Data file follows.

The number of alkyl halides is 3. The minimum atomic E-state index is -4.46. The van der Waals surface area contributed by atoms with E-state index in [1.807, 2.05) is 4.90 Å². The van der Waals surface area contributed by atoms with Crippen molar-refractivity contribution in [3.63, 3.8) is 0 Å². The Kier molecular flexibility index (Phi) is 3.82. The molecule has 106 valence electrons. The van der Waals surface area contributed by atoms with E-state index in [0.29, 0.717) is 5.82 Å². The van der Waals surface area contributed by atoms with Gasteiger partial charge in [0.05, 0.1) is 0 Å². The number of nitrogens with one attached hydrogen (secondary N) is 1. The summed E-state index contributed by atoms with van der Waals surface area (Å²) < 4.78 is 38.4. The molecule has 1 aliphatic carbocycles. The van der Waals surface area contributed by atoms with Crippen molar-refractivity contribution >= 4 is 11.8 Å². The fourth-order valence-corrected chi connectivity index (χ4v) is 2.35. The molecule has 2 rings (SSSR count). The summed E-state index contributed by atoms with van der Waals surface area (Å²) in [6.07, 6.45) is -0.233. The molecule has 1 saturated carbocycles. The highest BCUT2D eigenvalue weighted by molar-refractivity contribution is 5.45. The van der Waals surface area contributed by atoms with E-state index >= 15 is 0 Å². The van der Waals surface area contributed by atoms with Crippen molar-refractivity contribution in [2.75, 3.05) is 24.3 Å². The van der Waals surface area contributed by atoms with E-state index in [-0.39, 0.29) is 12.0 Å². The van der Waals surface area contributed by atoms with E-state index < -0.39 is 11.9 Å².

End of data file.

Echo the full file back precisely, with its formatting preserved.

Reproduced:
The number of alkyl halides is 3. The minimum atomic E-state index is -4.46. The van der Waals surface area contributed by atoms with E-state index in [1.807, 2.05) is 4.90 Å². The van der Waals surface area contributed by atoms with Crippen molar-refractivity contribution in [3.63, 3.8) is 0 Å². The Kier molecular flexibility index (Phi) is 3.82. The molecule has 106 valence electrons. The van der Waals surface area contributed by atoms with E-state index in [0.29, 0.717) is 5.82 Å². The van der Waals surface area contributed by atoms with Gasteiger partial charge in [0.05, 0.1) is 0 Å². The number of nitrogens with one attached hydrogen (secondary N) is 1. The summed E-state index contributed by atoms with van der Waals surface area (Å²) < 4.78 is 38.4. The molecule has 1 aliphatic carbocycles. The van der Waals surface area contributed by atoms with Crippen molar-refractivity contribution >= 4 is 11.8 Å². The fourth-order valence-corrected chi connectivity index (χ4v) is 2.35. The molecule has 2 rings (SSSR count). The summed E-state index contributed by atoms with van der Waals surface area (Å²) in [6.07, 6.45) is -0.233. The molecule has 1 saturated carbocycles. The highest BCUT2D eigenvalue weighted by molar-refractivity contribution is 5.45. The van der Waals surface area contributed by atoms with E-state index >= 15 is 0 Å². The van der Waals surface area contributed by atoms with Crippen molar-refractivity contribution in [2.75, 3.05) is 24.3 Å². The van der Waals surface area contributed by atoms with E-state index in [-0.39, 0.29) is 12.0 Å². The van der Waals surface area contributed by atoms with E-state index < -0.39 is 11.9 Å².